- Early in the timeline the Avvars split off from the Alamarri in -1815 Ancient and the Chasind split off and move into the Wilds in -1415. In 1:50 Divine they combine forces and Hafter holds them off, becoming the first teyrn in the Ferelden valley. In 5:42 Exalted, the timeline says that Calenhad united Ferelden.
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19 of 22 people found the following review helpful By John Green VINE VOICE on April 28, 2013
Format: Hardcover
This is one of those books that's long overdue, given the success of the franchise. World of Thedas Vol 1 doesn't expand all that much on the Dragon Age universe and falls short in key areas.

Chapters include: Legend, Map of Thedas, Races, Nations, Magic, Religion, The Fade, The Blight, Bestiary and Glossary. It reads like an RPG sourcebook; granted it's derived from an RPG so that's hard to avoid, but I felt like I should have some dice handy while I was going through it. The layout is gorgeous- some stunning artwork from familiar names like Joy Ang, Fran Gaulin, Jae-Keum, Steve Klit, Caspar Konefal and Nick Thornborrow. Simply beautiful.

There's cameos from some old friends- Varric, Leliana, Morrigan, Anders, and even Flemeth and Corypheus. Brother Genitivi acts as the resident scholar, often supplying commentary on the entries as well.

Much of the information presented is not new, simply fleshed out. And that's where the problems come in: while there are some interesting nuggets and pearls, too many times you'll see either a contradiction to the established canon or something so lacking you wonder why they even bothered with it. And others just leave you scratching your head.

Here's a few examples:

Endrin Aeducan is stated to be mourning the loss of his eldest and youngest sons (it's supposed to be his eldest and middle child). Seems small but it's a huge error if you know the franchise... and how'd they miss it?

Noble ranks in Ferelden- the place we're all most familiar with- are also off, listing an arl as the equivalent of a mayor. Really? Isn't an arl supposed to be an earl or something? Heck, the Bioware chatrooms have better and more detailed info than this 'official' release.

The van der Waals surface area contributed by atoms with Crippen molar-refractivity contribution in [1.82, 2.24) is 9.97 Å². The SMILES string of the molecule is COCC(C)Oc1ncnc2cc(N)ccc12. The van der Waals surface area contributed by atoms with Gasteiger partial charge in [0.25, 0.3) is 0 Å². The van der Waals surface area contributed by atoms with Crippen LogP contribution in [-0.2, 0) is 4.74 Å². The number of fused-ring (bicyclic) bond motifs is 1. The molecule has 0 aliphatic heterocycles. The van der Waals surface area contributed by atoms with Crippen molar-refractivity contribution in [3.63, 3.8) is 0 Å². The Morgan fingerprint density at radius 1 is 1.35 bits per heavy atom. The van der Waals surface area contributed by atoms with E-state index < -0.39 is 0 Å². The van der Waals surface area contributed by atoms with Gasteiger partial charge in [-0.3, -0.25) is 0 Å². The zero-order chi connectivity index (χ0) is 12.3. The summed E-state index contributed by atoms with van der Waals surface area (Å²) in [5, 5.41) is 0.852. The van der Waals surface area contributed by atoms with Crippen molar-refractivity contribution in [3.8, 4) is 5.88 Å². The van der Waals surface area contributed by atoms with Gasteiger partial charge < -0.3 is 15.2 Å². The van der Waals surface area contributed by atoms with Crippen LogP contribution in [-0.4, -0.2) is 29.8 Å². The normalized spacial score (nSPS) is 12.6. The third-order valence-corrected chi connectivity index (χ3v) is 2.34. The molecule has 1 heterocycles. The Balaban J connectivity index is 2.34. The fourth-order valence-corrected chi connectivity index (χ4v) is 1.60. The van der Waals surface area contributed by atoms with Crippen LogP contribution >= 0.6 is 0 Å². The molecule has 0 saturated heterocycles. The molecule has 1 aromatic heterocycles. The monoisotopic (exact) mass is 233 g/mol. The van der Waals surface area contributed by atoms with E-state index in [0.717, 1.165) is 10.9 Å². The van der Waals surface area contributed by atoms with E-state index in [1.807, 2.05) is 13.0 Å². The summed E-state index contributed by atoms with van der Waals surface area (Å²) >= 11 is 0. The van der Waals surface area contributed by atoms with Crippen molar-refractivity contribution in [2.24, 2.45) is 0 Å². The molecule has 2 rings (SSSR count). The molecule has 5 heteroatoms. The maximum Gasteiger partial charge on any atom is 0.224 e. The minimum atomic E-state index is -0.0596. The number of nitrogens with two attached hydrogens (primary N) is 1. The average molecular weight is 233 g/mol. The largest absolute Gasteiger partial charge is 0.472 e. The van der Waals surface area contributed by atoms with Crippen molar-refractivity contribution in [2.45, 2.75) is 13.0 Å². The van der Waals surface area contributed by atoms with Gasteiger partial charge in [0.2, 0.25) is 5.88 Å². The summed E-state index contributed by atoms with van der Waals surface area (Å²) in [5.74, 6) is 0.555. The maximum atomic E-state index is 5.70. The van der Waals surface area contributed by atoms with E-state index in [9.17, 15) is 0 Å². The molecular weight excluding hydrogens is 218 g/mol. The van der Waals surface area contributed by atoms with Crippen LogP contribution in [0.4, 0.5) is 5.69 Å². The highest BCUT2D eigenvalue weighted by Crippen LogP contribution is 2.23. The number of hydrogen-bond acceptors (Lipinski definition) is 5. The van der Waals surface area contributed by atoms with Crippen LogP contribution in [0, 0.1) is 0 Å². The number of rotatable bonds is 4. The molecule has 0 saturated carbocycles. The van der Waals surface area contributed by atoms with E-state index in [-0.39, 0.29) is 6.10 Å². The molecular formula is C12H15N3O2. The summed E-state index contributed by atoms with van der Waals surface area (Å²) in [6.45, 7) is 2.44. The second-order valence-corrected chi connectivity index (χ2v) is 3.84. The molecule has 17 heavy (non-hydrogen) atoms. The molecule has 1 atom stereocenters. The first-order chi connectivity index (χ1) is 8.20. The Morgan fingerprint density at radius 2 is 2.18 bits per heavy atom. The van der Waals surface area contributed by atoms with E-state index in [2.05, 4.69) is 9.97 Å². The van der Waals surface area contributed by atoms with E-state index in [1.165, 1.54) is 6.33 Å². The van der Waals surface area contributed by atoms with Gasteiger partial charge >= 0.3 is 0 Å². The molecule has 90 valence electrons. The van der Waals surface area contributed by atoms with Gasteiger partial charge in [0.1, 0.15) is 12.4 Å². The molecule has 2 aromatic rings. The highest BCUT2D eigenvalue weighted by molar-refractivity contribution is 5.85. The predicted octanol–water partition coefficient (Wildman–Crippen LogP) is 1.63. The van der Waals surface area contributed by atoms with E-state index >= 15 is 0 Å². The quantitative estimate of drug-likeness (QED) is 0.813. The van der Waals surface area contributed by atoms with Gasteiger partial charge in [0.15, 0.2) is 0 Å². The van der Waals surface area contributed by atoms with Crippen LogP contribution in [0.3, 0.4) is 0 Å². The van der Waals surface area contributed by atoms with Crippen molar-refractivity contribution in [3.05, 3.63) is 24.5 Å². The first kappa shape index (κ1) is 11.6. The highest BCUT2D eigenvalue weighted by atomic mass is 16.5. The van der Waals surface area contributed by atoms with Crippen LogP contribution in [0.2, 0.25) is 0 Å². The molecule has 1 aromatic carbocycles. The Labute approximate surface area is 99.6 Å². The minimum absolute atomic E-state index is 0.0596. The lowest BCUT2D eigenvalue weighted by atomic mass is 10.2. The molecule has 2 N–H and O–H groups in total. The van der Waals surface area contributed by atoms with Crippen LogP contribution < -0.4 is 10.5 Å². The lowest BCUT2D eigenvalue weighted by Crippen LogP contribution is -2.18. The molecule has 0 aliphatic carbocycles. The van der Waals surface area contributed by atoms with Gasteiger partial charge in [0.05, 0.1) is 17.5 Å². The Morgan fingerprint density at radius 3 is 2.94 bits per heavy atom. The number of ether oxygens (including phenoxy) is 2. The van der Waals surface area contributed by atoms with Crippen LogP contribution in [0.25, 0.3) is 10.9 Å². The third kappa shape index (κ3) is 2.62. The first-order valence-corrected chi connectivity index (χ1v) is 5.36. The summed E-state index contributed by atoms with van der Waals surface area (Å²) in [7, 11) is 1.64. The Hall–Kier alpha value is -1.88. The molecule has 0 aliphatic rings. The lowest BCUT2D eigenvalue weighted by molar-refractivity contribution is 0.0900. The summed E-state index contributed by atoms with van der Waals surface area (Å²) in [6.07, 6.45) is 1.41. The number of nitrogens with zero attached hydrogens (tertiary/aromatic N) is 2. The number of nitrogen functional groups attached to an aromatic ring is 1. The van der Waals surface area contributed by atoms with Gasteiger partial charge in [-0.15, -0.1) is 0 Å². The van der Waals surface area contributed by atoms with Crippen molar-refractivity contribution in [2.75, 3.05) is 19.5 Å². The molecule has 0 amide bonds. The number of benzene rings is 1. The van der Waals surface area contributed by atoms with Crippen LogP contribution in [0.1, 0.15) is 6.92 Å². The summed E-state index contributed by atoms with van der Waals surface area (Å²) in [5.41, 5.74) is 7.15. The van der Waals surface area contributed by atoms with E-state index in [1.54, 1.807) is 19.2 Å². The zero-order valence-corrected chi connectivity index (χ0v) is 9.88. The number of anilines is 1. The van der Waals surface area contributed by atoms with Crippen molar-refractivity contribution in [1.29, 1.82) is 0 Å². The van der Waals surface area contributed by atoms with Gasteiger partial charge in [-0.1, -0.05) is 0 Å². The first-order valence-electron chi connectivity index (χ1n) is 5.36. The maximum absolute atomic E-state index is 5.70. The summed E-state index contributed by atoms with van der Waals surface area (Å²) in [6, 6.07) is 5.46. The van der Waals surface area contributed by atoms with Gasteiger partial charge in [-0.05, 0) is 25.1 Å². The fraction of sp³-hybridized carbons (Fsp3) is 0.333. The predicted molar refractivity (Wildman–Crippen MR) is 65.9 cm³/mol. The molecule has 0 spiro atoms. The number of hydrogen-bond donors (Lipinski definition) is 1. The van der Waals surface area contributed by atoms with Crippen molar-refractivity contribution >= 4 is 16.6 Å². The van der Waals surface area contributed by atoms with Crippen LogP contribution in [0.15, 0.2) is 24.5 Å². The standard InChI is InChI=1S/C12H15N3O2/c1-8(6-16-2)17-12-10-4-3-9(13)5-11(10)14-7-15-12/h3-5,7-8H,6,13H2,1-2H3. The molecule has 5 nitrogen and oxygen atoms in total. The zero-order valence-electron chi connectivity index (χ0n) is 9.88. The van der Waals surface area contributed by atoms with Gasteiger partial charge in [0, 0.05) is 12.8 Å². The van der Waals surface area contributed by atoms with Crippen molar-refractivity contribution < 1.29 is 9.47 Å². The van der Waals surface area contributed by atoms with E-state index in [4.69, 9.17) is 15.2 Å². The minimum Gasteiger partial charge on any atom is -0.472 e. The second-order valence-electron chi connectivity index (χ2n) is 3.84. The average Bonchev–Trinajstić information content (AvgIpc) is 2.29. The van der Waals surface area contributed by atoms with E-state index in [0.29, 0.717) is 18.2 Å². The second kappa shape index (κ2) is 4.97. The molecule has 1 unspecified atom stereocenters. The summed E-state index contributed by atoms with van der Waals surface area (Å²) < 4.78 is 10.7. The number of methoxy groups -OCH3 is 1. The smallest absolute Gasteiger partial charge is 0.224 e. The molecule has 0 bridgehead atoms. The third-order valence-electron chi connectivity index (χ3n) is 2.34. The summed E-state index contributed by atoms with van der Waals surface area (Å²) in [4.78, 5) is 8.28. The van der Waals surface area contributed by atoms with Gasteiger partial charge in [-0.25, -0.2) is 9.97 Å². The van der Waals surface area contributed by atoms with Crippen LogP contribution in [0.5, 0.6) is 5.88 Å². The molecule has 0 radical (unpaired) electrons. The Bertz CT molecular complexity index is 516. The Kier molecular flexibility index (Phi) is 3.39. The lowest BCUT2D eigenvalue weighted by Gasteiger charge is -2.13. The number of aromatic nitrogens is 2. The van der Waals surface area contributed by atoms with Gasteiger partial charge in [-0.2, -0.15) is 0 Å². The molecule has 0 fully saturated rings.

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6 of 6 people found the following review helpful By J. on September 20, 2013
Format: Hardcover Verified Purchase
Three stars for a book that has a number of positives and negatives.

First, the positives! The illustrations, as many have said, are quite beautiful. Be aware that they follow the concept art style of Dragon Age 2 and subsequent material (Silent Grove, etc) more than Dragon Age: Origins. Not unexpected, as that seems to be the overall art direction of the franchise. A little more vibrant, a little more stylized, but you lose that edge of realism if it's what you prefer. Either way, it's a personal preference issue, and the art in the book is plentiful, high quality, and much of it is brand new. The layout is excellent, reminiscent of a textbook with main sections and plentiful sidebars, the latter of which range from more detailed analysis of a topic briefly touched on in the main body of the text to humorous anecdotes, timelines, and more. While the layout is 'textbook,' the author's have done a good job of making sure the text itself never lingers on one topic long enough to become dry - this is intended as an entertaining reference to a fictional world, and it pulls that off nicely.

Unfortunately, there are negatives, as well. One is not rightly attributed to this book alone - canon issues within the greater Dragon Age universe. They are numerous at this point, and there is nothing this book could have done about them within it's pages, though it does introduce some inconsistencies that are all its own, as well, which have already been pointed out in other reviews. Be aware however that the information here should be taken with a grain of salt, especially if being used as a reference for a tabletop campaign, fan fiction, etc.